22 Nov 2017 15:27 IST

Adding to the flow

A new water-purifying product promises to help reduce the plastic menace

India is not a surprise choice for a global company to launch its product that improves access to potable water. The country is facing a water crisis. Eighty per cent of sewage flows into the rivers untreated and studies have found water quality to be among the worst in the world.

As a result, the domestic market for bottled water and reusable bottles is exploding. There are several numbers floating around. A study by Euromonitor International, a research firm, says that the market was worth ₹7,040 crore in 2016. Another research claimed that 42 million reusable bottles were sold in India last year, worth nearly ₹2,000 crore.

“These were a few of the reasons why we decided to introduce our first B2C product in India,” says Bidrupa Sinha, Country Head – India, HaloSource. Till now the Seattle, Washington-based company had partnered with popular brands, including Eureka Forbes in India, to give clean water drinking solutions. HaloSource has been selling its patented disinfection technology to companies in India since 2007.

Now it’s going to customers directly. The company’s two products – a purifying jug and a bottle – were launched in India in October during the festival season.

The products, which come with filter cartridges fit at the mouth, are being sold online on e-commerce sites. The two products are sold under the Astrea brand.

Apart from the favourable market opportunity, HaloSource also promises to help negate the plastic menace. India generates more than 15,000 tonnes of plastic every day, with bottles taking up a sizeable chunk.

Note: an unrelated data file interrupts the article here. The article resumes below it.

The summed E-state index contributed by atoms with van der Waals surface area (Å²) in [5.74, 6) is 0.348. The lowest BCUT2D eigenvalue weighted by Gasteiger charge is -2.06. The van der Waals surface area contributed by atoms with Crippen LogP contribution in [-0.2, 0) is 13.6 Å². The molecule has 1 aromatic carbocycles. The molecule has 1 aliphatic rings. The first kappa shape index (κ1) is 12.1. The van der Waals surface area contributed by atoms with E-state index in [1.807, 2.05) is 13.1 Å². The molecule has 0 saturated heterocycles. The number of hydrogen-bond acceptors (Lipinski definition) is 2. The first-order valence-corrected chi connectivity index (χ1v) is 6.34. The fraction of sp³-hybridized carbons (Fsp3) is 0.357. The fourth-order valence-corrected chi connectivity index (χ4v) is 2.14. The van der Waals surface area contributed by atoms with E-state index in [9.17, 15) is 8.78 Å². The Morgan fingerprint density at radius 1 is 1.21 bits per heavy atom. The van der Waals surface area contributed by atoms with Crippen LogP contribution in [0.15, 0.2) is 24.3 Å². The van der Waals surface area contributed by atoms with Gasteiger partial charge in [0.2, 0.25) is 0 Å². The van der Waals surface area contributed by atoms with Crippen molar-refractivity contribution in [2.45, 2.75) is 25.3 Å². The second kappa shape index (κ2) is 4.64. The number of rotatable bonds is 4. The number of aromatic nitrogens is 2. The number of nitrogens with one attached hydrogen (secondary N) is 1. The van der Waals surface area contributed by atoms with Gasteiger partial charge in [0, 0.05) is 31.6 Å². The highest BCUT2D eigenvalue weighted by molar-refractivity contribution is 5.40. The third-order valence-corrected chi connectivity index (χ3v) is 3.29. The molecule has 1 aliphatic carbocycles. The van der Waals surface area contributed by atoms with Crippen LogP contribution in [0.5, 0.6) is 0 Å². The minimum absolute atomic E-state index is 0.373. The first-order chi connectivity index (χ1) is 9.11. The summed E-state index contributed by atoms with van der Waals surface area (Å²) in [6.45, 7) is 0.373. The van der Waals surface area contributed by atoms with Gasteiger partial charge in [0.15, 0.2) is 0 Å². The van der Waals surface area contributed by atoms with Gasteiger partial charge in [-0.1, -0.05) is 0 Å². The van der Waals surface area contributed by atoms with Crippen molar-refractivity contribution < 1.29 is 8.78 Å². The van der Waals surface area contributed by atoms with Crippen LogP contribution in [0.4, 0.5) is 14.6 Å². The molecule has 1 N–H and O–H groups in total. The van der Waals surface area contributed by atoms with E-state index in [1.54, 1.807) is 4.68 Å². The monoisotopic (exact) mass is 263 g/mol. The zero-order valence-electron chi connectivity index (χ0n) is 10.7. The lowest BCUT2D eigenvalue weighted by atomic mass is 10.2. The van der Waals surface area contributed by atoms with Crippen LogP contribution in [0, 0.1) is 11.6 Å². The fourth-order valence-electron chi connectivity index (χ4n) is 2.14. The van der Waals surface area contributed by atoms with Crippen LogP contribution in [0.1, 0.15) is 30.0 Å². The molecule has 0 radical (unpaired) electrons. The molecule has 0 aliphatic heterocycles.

Imagine this. Nearly two million plastic water bottles are sold in railway stations in Mumbai and its suburbs, every day. Though recycling has taken off in the country, littered plastic bottles are a common sight.

“The Astrea jug’s cartridge can filter 400 litres of water. This means it is saving 400 one-litre plastic bottles,” says Sinha. The bottle comes with a 100-litre cartridge, saving same number of bottles being used and wasted.


In a country where tap water is often suspect, the convenience of a bottle purifier can be a great USP. But HaloSource is not without competition. Eureka Forbes and Tata Swach already have their own versions of a bottle purifier. But the American company, backed by its R&D team that has 70 patents under their name, claims its products are better. “We have tested the product in our Bengaluru facility and experiemented with water from several sources,” says Sinha. “The technology kills 99.9 per cent of viruses and bacteria.”

The claim is similar to what the rivals promise. Also, domestic brands might be lighter on the pocket, with both the bottles and the cartridges coming cheaper.

“The cost of the bottle can be an issue,” says Salahuddin Saiphy, a water management expert. “There are many alternative, cheaper technologies available in the market... and their cost remains a few paisa per litre of filtered water,” adds Saiphy who has set up water management projects in urban and rural India.

What could perhaps differentiate HaloSource products is its research strength in the US and its certification from the US regulatory authorities, including the United States Environmental Protection Agency.

That might help the company start off with its consumer brands with a bang in India. HaloSource plans to later launch the Astrea brand in the US.